Anthony Stewart writes that, from childhood, he has seen himself as a visitor to his home and native land—yes, this one—because he is black. Left out of the national conversation, not represented in national culture, not part of the baseline perception of what a member of his country looks like. A visitor, not a member.
“All you need to do,” he writes in Visitor: My Life in Canada, “is spend some time in a room of black scholars in Canada and bring up the word ‘multiculturalism’ and listen for the ensuing derisive laughter.”
Stewart, one of those black scholars, a 50-year-old Canadian-born son of Jamaican immigrants who is now a professor of English at Bucknell University in Pennsylvania, is of course right. The claim that Canada is a country of full-blown, successful multiculturalism is, while not hollow, certainly iffy, and we are long past due for an examination of what we have actually pulled off—supposedly the country’s proudest achievement since the end of the Second World War.
Bernard Ostry, the late federal civil servant who wrote Prime Minister Pierre Trudeau’s multicultural policy in 1971, argued just before his death in 2006 that a royal commission was needed to examine multiculturalism’s impact.
In Stewart’s view, Canadians simply have not accomplished what so many boast of having accomplished. He says: “The country I have inhabited … takes credit for a level of openmindedness that far exceeds its reality. It’s a Canada whose citizens passively lay claim to welcoming difference while staying silent when those around them who are different are disenfranchised, dehumanized, undervalued and left to feel that we do not belong in the country in which many of us were born, or about which we are told tales of tolerance.”
He writes of a political power structure whose skin is still white. He writes of a mainstream news media that behave as if the country is white. He says: “As of this writing, the staff of regular columnists at the Globe and Mail looks like the result of an embargo on non-white columnists. One cannot imagine the New York Times [whose executive editor is black] or the Washington Post looking like this.” He writes of academic diversity in Canada more honoured in the breach than in the observance. He recalls at the outset of his academic career telling a friend how much he looked forward to being a role model for the black students he would be teaching—not realizing how few black students he would actually teach in his undergraduate classes or graduate seminars.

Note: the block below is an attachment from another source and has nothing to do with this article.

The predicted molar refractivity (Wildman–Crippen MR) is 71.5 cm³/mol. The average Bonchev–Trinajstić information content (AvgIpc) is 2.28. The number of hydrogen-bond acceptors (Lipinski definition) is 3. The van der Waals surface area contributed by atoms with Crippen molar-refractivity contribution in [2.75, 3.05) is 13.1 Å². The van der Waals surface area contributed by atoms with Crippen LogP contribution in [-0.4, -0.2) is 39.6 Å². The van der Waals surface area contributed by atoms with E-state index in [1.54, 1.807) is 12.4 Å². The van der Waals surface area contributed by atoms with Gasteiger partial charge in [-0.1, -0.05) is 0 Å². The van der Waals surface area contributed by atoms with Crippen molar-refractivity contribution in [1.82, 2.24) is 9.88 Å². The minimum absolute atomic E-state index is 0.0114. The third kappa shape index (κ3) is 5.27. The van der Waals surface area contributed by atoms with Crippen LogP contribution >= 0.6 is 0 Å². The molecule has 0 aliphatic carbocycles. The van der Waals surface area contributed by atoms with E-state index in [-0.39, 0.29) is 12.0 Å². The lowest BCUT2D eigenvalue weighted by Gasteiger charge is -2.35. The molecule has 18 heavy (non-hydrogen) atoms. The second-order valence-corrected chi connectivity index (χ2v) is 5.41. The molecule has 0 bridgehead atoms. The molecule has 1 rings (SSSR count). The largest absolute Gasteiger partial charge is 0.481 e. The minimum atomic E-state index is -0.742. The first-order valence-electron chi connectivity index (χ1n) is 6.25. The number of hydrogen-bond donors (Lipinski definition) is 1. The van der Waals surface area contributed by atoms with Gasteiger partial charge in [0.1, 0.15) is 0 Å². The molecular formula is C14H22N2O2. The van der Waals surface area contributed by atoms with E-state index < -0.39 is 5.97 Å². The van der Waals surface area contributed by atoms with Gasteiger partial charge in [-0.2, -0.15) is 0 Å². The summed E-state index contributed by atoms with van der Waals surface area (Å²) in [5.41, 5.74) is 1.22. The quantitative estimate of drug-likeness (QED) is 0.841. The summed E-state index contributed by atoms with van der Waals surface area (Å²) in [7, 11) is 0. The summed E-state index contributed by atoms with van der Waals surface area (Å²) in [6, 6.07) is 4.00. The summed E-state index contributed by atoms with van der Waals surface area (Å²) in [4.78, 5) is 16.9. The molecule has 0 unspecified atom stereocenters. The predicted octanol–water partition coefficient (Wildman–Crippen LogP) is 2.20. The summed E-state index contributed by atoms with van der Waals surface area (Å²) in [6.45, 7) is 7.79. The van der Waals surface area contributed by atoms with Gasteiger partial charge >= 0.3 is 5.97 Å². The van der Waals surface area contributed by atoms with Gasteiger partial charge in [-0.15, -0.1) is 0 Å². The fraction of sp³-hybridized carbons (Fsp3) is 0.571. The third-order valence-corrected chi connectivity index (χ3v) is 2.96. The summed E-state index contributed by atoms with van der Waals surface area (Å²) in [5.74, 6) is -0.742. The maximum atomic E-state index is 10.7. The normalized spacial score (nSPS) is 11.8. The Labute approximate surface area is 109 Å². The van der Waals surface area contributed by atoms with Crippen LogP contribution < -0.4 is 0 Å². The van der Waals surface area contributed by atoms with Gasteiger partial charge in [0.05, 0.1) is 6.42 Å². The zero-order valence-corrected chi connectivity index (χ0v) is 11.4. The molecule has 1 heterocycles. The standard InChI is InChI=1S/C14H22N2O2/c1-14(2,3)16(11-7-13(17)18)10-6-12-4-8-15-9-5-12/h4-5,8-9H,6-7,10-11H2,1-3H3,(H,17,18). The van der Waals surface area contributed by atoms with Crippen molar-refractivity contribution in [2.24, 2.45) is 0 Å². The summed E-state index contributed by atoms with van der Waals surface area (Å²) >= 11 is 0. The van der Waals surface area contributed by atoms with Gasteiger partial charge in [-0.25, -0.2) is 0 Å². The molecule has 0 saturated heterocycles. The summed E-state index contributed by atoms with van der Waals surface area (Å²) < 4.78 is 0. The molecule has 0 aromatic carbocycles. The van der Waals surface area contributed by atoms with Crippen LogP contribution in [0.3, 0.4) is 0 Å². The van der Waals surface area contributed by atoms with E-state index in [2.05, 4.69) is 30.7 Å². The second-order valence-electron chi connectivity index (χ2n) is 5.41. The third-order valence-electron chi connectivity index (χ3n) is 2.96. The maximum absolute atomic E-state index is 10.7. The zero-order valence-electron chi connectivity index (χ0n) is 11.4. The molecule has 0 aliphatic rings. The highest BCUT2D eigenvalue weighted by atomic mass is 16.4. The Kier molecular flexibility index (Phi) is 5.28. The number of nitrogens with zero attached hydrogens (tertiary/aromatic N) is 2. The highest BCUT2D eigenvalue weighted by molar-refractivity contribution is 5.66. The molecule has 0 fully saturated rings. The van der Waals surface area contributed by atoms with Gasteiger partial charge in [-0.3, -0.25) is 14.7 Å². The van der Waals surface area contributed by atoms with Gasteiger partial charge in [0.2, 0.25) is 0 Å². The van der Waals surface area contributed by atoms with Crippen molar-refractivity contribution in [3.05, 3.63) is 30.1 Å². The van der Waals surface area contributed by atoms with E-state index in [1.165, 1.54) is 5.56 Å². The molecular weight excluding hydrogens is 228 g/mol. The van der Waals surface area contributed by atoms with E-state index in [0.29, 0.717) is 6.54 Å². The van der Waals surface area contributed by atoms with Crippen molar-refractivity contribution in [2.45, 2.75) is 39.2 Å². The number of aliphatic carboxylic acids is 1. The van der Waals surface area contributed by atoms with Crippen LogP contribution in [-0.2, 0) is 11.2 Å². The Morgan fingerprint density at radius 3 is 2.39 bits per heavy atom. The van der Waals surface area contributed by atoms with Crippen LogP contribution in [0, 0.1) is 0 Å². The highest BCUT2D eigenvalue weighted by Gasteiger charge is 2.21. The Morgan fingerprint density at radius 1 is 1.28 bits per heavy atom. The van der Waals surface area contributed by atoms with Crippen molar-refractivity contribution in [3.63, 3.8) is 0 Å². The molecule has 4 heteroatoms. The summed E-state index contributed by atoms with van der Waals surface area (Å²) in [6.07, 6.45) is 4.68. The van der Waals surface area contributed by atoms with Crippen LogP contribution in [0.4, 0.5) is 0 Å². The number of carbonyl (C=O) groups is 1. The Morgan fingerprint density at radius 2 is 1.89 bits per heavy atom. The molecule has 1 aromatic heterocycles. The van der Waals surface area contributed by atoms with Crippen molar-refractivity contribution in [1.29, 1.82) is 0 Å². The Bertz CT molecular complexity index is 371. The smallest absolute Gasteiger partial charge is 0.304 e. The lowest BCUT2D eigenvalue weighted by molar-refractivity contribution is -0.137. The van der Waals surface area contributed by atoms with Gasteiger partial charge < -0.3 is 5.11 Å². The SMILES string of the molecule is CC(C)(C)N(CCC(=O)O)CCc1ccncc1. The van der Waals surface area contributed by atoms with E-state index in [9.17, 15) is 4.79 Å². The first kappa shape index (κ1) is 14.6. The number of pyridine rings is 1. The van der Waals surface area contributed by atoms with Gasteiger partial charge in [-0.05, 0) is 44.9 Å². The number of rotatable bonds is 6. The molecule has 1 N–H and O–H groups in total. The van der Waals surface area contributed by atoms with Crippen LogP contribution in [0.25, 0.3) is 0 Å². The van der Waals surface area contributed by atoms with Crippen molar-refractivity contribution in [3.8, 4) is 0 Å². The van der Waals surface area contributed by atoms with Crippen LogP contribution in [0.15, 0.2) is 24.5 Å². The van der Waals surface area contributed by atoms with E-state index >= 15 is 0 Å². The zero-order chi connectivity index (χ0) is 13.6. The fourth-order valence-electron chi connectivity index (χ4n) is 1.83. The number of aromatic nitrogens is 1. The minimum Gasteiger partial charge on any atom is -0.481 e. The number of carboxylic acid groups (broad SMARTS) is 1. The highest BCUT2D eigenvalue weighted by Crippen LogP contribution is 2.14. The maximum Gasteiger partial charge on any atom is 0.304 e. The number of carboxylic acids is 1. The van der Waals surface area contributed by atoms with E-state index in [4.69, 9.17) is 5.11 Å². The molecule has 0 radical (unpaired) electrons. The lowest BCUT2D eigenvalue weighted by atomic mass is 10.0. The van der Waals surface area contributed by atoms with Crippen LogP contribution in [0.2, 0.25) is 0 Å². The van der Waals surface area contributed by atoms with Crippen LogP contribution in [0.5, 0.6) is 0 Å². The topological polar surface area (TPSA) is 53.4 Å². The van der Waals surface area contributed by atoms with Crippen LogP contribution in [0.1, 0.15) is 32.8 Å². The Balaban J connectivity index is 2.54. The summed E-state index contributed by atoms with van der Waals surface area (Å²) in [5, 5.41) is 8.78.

I get his last point.
I am a white, Anglo male of a certain age much of whose time is spent in a university community. Each year, the percentage of women in my undergraduate classes climbs; for the last two years, it has been 95 percent. Each year the young people I teach arrive bearing fewer and fewer Anglo-Celtic surnames with Caucasian skins—a total of just eight last term in a class of 50. I think: “This is great. The university is looking more and more like the country.” Each year, increasing numbers of students come into my classroom who are of East European, South and Central American, South Asian, Chinese and Middle East descent.
But year after year after year, either no black faces or at most one or two are looking back at me when I begin my first lecture, although they account for 10 percent of the Greater Toronto population, substantially higher in suburbs such as Ajax, Pickering and Brampton. There is an ethnic smorgasbord of tens of thousands of young people walking the streets and pathways of the University of Toronto’s three campuses, but a disproportionately small share of them are black. A young black woman lawyer at a Bay Street firm laments to me one evening in theatrical mock despair, “No one where I work looks like me.” I am not sure how much of her despair is mock.